Disney’s beachfront restaurant—if that’s what it is—will have spectacular sunset views.

Disney's resort at Ko Olina in Hawai‘i
The model reveals that the resort will have parking structures on the island view sides.

The Imagineers made the most of the 21-acre site. The two towers are set back on the site, with the buildings arranged so that the majority of rooms should have views of the ocean. We can get a pretty good idea of what the views will be by looking at an existing resort—Marriott’s Ko Olina Beach Club—at the other end of the Ko Olina Resort development.

Marriott's resort at Ko Olina in Hawai‘i
Here’s an example of an ocean view from a villa at Marriott’s Ko Olina Beach Club.

Oceanfront resorts in Hawai‘i usually have at least two view categories, often called “ocean view” and “island view.” Some resorts also have “ocean front” rooms, which are closer to the ocean and face directly toward it. Rooms on the ocean side, but below tops of the palm tress, are often called “pool view,” or “garden view.”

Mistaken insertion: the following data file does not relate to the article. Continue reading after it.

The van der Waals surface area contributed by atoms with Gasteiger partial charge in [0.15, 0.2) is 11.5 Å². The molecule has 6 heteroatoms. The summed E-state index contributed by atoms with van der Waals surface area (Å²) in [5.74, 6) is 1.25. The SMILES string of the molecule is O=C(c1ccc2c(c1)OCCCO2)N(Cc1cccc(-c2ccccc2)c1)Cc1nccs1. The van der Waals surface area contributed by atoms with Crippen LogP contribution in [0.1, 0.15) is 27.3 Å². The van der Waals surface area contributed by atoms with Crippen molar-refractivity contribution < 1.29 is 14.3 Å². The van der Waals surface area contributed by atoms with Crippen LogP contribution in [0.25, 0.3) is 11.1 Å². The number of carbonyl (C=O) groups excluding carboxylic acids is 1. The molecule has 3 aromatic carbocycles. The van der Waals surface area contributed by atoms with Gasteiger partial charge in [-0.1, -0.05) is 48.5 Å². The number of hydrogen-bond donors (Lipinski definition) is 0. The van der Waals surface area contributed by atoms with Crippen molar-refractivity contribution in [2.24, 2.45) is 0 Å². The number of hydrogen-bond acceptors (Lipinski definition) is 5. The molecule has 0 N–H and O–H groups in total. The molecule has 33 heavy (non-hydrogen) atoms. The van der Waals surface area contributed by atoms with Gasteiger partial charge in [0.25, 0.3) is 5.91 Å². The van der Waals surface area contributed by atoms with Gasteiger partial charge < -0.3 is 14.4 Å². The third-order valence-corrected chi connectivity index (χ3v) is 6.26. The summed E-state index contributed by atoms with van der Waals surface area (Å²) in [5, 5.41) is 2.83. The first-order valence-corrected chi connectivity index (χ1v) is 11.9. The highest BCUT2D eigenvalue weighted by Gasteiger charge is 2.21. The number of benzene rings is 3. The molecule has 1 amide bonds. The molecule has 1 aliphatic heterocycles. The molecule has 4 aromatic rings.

Marriott's resort at Ko Olina in Hawai‘i
Island-view villas at Marriott’s Ko Olina Beach Club have a pleasant view too.

Rooms without a view of the ocean are sometimes called “mountain view” or “city view.” Of course, it remains to be seen how Disney chooses to categorize the rooms.

As far as land views go, the ones at Ko Olina aren’t too bad. But as nice as the views of the golf course, the hills, and the lights of the Kapolei are, they still can’t compare with views of the vast Pacific Ocean.

Marriott's resort at Ko Olina in Hawai‘i
Some balconies at Marriott’s Ko Olina Beach Club are right above the parking structures.